Page last updated at 05:00 GMT, Wednesday, 14 April 2010 06:00 UK

Cancer battle is lost if patients fail to act

Professor Nick Lemoine
Professor Nick Lemoine
Barts Cancer Centre and Institute

Up to 10,000 people a year in England die needlessly from cancer within five years of diagnosis.

Woman having mammogram. Pic: SPL
Black women, on average, develop breast cancer earlier

In this week's Scrubbing Up, leading cancer expert Professor Nick Lemoine says the battle against cancer will never be won unless patients are more proactive.

Encouraging patients to face their fears and see their doctor early is vital if figures are to improve, he says.

Our new Barts cancer centre benefits from some of the finest equipment and staff in the world.

We have an experimental cancer medicine centre offering treatments such as stem cell and gene therapies, not yet available elsewhere.

No matter how excellent our facilities, we are fighting a losing battle if people ignore their symptoms, either through ignorance or fear.

Up to 10,000 people a year in England die needlessly from cancer within five years of diagnosis.

A significant number of these deaths are due to patients not presenting earlier with symptoms.

Better diagnosis

Late diagnosis is a particular challenge for Barts and The London NHS Trust, which serves east London including Tower Hamlets, one of the most deprived communities in Britain.

We are working with our colleagues in primary care to change attitudes and encourage local people to come forward for screening and early diagnosis of cancer at a stage when it is treated more easily.

We are fighting a losing battle if people ignore their symptoms

To do this we have to dispel myths and preconceptions by showing that the diagnosis of cancer is not necessarily a death sentence.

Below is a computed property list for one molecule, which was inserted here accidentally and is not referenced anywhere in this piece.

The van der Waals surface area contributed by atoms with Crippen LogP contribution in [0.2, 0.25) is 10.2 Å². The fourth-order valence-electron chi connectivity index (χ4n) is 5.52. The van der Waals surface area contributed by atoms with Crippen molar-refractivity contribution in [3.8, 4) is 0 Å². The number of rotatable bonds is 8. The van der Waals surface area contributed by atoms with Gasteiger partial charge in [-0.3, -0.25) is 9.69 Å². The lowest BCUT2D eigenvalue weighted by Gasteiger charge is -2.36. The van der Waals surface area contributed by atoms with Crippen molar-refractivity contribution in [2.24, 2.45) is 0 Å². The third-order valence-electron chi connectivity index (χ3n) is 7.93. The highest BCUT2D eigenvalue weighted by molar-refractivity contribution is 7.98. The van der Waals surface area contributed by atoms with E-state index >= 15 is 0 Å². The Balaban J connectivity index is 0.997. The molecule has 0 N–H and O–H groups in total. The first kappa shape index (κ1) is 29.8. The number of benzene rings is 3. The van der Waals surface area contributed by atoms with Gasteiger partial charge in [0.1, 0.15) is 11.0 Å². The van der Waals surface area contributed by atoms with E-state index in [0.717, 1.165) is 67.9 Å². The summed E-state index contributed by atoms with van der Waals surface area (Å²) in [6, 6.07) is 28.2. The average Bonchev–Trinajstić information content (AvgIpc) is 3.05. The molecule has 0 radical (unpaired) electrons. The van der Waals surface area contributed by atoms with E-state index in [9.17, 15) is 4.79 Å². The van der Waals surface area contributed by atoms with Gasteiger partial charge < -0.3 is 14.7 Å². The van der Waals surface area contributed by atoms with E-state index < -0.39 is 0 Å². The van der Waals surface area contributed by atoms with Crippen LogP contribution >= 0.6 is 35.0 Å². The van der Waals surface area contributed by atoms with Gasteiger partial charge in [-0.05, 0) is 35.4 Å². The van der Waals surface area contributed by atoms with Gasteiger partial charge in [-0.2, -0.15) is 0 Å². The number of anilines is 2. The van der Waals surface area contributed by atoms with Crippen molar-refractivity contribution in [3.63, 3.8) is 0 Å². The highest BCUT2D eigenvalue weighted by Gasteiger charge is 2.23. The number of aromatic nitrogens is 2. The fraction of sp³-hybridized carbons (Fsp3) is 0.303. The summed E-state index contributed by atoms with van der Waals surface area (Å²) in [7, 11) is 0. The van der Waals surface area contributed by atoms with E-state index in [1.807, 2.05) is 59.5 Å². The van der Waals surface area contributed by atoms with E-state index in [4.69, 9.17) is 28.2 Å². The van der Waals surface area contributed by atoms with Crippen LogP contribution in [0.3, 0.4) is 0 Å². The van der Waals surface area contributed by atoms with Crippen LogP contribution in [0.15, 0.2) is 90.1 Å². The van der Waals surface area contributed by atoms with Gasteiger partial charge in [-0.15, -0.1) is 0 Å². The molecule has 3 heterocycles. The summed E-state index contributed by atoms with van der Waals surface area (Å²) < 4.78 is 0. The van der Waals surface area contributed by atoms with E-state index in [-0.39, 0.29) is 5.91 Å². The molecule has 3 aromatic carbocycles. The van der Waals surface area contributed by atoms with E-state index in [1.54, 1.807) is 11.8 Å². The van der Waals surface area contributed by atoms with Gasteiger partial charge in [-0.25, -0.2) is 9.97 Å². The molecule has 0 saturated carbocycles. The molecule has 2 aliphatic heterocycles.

The reasons for deprived communities having generally poorer health include the effects of unemployment, low income, poor housing and low levels of literacy, as well as lifestyle choices.

Smoking rates are high, particularly for Bangladeshi men, while a significant proportion of Bangladeshi women, chew tobacco increasing the risk of mouth cancer.

Low uptake

Add to this low levels of health knowledge, and fatalism about life and poor health in middle age, and it may not be surprising that there is a poor uptake of health services.

Breast screening uptake in London is below the Government's target of 70% and while deprivation is a significant factor in explaining low breast screening coverage, ethnicity may be even more important.

To improve coverage levels, it is very important to work with all communities and overcome the cultural, language and other barriers that they face.

A programme, taking the message in the form of games and quizzes into pubs, bingo halls and community halls, places used by the older population in whom cancer is most common, has already delivered positive early results.

Also men can be reluctant to pick up and read leaflets, but in an area where bowel and lung cancer symptoms were displayed on beer mats, all the mats were taken.

To address minority communities, links were made with mosques, temples and faith groups to understand how best to reach these groups.

During Ramadan, we had noticed a spike in missed screening appointments as Muslim patients focused on their religious obligations.

Last year we worked with local imams who reminded their congregations of the importance of looking after their health by attending scheduled appointments.

The scheme was so successful, it is is now in the process of being rolled out to other Muslim communities elsewhere in the UK as part of the government's Cancer Reform Strategy.

While we are extremely proud of our centre at Barts, education, communication and reassurance are equally important if we are to be successful in tackling this disease.

As healthcare professionals, we need to continue to explore imaginative ways of raising awareness of symptoms, as well as the importance of screening, so that as many people as possible can benefit from those advances.

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